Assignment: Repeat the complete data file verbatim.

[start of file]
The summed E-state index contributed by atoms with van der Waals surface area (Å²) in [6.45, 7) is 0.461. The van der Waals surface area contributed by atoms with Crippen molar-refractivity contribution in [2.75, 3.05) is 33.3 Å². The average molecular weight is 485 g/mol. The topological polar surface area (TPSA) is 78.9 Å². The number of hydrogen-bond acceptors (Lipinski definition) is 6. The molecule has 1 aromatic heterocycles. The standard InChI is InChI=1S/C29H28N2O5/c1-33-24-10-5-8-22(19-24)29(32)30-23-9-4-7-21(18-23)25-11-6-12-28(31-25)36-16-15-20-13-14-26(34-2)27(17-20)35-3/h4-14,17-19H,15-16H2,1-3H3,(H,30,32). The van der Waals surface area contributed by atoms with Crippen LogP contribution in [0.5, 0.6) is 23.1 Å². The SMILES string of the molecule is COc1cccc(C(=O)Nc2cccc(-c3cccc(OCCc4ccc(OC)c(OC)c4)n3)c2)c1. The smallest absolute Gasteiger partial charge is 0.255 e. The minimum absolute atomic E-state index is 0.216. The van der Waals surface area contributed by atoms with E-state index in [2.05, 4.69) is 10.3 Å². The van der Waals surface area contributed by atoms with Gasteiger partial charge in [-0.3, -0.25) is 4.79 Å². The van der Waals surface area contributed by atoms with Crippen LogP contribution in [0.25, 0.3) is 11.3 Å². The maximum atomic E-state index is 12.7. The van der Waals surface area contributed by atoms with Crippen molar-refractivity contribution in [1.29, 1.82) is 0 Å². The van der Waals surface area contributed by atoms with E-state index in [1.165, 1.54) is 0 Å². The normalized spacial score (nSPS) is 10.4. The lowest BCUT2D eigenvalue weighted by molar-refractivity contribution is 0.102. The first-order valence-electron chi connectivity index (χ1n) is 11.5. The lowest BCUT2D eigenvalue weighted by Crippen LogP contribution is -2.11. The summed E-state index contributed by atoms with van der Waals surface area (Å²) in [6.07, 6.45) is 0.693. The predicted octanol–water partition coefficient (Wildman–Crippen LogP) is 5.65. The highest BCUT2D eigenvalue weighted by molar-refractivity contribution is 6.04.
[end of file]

The summed E-state index contributed by atoms with van der Waals surface area (Å²) in [6.45, 7) is 0.461. The van der Waals surface area contributed by atoms with Crippen molar-refractivity contribution in [2.75, 3.05) is 33.3 Å². The average molecular weight is 485 g/mol. The topological polar surface area (TPSA) is 78.9 Å². The number of hydrogen-bond acceptors (Lipinski definition) is 6. The molecule has 1 aromatic heterocycles. The standard InChI is InChI=1S/C29H28N2O5/c1-33-24-10-5-8-22(19-24)29(32)30-23-9-4-7-21(18-23)25-11-6-12-28(31-25)36-16-15-20-13-14-26(34-2)27(17-20)35-3/h4-14,17-19H,15-16H2,1-3H3,(H,30,32). The van der Waals surface area contributed by atoms with Crippen LogP contribution in [0.5, 0.6) is 23.1 Å². The SMILES string of the molecule is COc1cccc(C(=O)Nc2cccc(-c3cccc(OCCc4ccc(OC)c(OC)c4)n3)c2)c1. The smallest absolute Gasteiger partial charge is 0.255 e. The minimum absolute atomic E-state index is 0.216. The van der Waals surface area contributed by atoms with E-state index in [2.05, 4.69) is 10.3 Å². The van der Waals surface area contributed by atoms with Gasteiger partial charge in [-0.3, -0.25) is 4.79 Å². The van der Waals surface area contributed by atoms with Crippen LogP contribution in [0.25, 0.3) is 11.3 Å². The maximum atomic E-state index is 12.7. The van der Waals surface area contributed by atoms with Crippen molar-refractivity contribution in [1.29, 1.82) is 0 Å². The van der Waals surface area contributed by atoms with E-state index in [1.165, 1.54) is 0 Å². The normalized spacial score (nSPS) is 10.4. The lowest BCUT2D eigenvalue weighted by molar-refractivity contribution is 0.102. The first-order valence-electron chi connectivity index (χ1n) is 11.5. The lowest BCUT2D eigenvalue weighted by Crippen LogP contribution is -2.11. The summed E-state index contributed by atoms with van der Waals surface area (Å²) in [6.07, 6.45) is 0.693. The predicted octanol–water partition coefficient (Wildman–Crippen LogP) is 5.65. The highest BCUT2D eigenvalue weighted by molar-refractivity contribution is 6.04.